Breakdancing, for me, always looks best on breakbeats. That music inspired us to dance like that. I get it with theatre that people go, “Let’s mix breaking with classical music.” Sometimes it works, but sometimes it just looks shit, if you ask me. You also wonder why this collaboration needs to happen and what is that really about? I think the reason it’s done is because they feel that they’ve got to use classical music to justify that they’re doing it in theatre. Classical music is the theatrical vehicle, but anyone who understands music knows you can use anything in a theatrical way. Surely we should be thinking more about what we’re exploring in our work? If it’s justifying ourselves as a hip hop artist in a theatre, then that’s just weak – move on.

In 2011 you turned down an MBE for services to British dance – can you give a brief reason as to why you did that?
I appreciate that you said brief. It’s the name, [Member of the British Empire] and I’m glad that I still feel the same way. I have no regrets. It’s insidious and I don’t play that – I think that me rejecting it highlights the insidious nature of the award.

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Ruggeds. photo: Paul Hampartsoumian

The Letter, the show created around the MBE, includes a lot of physical impersonations of your own family and friends – was that challenging, or is it something you regularly incorporate?
For this particular piece, the challenge was to not hear from Jonzi D, but to hear people close to him and what they thought of the MBE. I didn’t think there’d be enough of a night of theatre if it was just my opinion – as you heard, I can summarise it into two words: the name. To just harp on about the name, “The name! It’s a bad name. Sod the name. Name name name. Change the name.” That’s boring. What was more interesting was hearing other people’s points of view; I tried to present most of the arguments that got to me in some way, and made me think twice about what I was doing.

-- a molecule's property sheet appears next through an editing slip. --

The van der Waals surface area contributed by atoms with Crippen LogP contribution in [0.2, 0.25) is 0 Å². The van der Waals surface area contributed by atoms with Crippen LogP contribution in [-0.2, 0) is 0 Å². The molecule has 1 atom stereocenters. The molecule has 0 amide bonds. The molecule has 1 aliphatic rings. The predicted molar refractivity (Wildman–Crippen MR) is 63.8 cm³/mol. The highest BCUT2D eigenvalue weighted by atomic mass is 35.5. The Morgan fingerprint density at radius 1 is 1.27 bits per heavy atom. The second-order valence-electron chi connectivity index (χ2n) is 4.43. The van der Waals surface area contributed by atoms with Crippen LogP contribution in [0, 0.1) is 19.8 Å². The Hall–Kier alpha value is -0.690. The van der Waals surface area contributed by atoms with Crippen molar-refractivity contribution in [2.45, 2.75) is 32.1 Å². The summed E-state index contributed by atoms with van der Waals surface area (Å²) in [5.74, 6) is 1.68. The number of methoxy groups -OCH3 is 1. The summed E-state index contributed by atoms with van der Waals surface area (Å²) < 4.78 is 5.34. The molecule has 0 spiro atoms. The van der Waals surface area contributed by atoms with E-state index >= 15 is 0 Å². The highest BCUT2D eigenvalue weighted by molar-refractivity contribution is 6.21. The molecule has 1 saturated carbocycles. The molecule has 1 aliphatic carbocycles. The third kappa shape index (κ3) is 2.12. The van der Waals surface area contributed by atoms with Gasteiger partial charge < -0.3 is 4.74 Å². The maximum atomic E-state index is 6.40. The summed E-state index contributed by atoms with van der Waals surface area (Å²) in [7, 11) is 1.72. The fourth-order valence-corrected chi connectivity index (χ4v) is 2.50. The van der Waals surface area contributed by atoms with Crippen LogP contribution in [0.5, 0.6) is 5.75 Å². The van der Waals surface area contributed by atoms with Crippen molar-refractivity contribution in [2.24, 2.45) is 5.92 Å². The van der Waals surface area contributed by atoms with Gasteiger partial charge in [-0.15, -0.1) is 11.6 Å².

I like to try and see things from someone else’s point of view. I’ve got mine, but to learn about other people’s opinions and see the world from where you’re sitting is an exciting thing for me.

Part of your ambition in your career was to gain artistic recognition for breakdancing and hip hop culture – are you glad that you managed to make a political statement as well as getting that recognition?
It was a perfect triple whammy for me. To be able to get the acknowledgement and to create a show out of it, which then presents a political statement. It’s been great for all of those reasons.

Do you ever see a time when you’re not dancing…
I’m sitting on my arse most of the time because I’m directing or on the phone. Every now and again it’s like, “Shit, I’ve got a show coming up, back in the studio.” I’ve got no real regiment in my life, I’m always travelling, I spend half of the time away from home. But these are all just excuses and I should fit it into my schedule.

Do you not miss it?
Not in that way – I’ve been doing it for forty years, so enough already. Especially when you see young people doing things that you would never possibly imagine doing with your body. I don’t want to limit the development of the dance as a genre by trying to do it myself.

You’re always going to be busting out the moves in the privacy of your own home, though?
I would never, ever stop doing that. That’s just life. I danced before I was born to my mum’s heartbeat. I’ve always had rhythm and I’ll never lose it. It’s just a thing that I do. Dance is not something that I chose to do, but it was something I chose to make a career in – they’re two very different things.

Hopefully the show will inspire people in many ways. What would be the first steps to getting into dancing, and have you any pearls of wisdom for them?
Speak to your local rep, Rebekah. Connect with her. My advice: work hard. That’s one thing – dance is no play thing. Yes it’s enjoyable, but if you want to be a dancer, work hard, train hard.

Breakin’ Convention, Nottingham Royal Concert Hall, Tuesday 17 - Wednesday 18 May, £10/£15.

Breakin' Convention website